Elita dropped heavy rainfall of more than 200 mm (8 inches), which damaged or destroyed thousands of houses in Madagascar. Over 50,000 people were left homeless, primarily in Mahajanga and Toliara provinces. Flooding from the storm ruined more than 450 km² (170 sq mi) of agricultural land, including important crops for food. Across the island, the cyclone caused 33 deaths, with its impact further compounded by Cyclone Gafilo about two months later. Elsewhere, Elita brought rainfall and damage to Mozambique and Malawi, and its outer wind circulation produced rough seas and strong gusts in Seychelles, Mauritius, and Réunion.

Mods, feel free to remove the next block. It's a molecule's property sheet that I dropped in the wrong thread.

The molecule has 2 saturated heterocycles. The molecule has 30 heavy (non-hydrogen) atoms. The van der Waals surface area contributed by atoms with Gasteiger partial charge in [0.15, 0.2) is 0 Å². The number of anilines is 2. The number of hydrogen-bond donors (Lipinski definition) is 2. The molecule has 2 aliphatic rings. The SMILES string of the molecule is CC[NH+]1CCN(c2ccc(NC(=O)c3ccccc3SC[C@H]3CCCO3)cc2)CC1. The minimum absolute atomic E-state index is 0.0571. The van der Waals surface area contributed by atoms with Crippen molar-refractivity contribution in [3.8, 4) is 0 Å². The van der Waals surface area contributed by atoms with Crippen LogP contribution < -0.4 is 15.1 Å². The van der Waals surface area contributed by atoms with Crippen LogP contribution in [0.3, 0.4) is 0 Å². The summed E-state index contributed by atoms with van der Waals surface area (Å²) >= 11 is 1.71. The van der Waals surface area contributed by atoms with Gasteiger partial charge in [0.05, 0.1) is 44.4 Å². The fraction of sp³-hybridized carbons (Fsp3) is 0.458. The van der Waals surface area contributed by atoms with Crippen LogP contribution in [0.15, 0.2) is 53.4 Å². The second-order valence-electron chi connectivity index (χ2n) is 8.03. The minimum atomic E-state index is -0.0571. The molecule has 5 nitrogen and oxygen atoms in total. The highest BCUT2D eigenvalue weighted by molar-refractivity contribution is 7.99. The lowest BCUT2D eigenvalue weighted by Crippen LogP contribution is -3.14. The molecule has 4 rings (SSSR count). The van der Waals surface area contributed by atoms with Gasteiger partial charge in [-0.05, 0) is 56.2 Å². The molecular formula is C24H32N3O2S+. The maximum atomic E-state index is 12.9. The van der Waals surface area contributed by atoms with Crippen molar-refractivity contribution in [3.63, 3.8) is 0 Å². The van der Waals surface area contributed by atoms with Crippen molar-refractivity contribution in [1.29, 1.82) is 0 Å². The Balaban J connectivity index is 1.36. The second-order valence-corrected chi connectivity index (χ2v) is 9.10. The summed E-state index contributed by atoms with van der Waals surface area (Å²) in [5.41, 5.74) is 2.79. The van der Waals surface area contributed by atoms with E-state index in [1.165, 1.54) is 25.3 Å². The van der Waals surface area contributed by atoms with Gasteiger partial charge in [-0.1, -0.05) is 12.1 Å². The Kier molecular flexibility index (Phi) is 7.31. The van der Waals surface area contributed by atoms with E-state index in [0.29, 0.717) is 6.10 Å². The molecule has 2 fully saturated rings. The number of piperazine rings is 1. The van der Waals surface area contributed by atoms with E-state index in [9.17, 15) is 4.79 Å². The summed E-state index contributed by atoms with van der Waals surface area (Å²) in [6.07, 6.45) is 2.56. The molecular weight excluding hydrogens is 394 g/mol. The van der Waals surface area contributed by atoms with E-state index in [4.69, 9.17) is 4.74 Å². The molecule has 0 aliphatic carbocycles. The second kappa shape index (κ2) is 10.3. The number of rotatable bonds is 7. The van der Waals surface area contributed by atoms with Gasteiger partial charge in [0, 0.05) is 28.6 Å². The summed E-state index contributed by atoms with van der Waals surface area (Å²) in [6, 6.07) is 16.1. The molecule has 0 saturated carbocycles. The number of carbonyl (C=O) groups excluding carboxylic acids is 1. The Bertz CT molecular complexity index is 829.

Toward the end of January 2004, an active phase of the Madden–Julian oscillation exited the east coast of Africa and fueled convection (thunderstorms) near Madagascar, beginning on January 20. This pulse, the strongest of the season, was also responsible for generating cyclones Frank and Linda. The thunderstorms coalesced in the Mozambique Channel between Madagascar and Mozambique on January 24, fueled by a surge in the monsoon. That day, the Météo-France meteorological office in Réunion[nb 1] designated the system as Tropical Disturbance 06. The surge also increased wind shear in the region, which displaced the convection from the circulation. Drifting southwestward at first, the system became more defined, culminating with a marked increase in thunderstorms on January 26. That day, the MFR upgraded the system to Moderate Tropical Storm Elita near Juan de Nova Island. On the same day, the Joint Typhoon Warning Center (JTWC)[nb 2] initiated advisories on the system, designating it Tropical Cyclone 09S.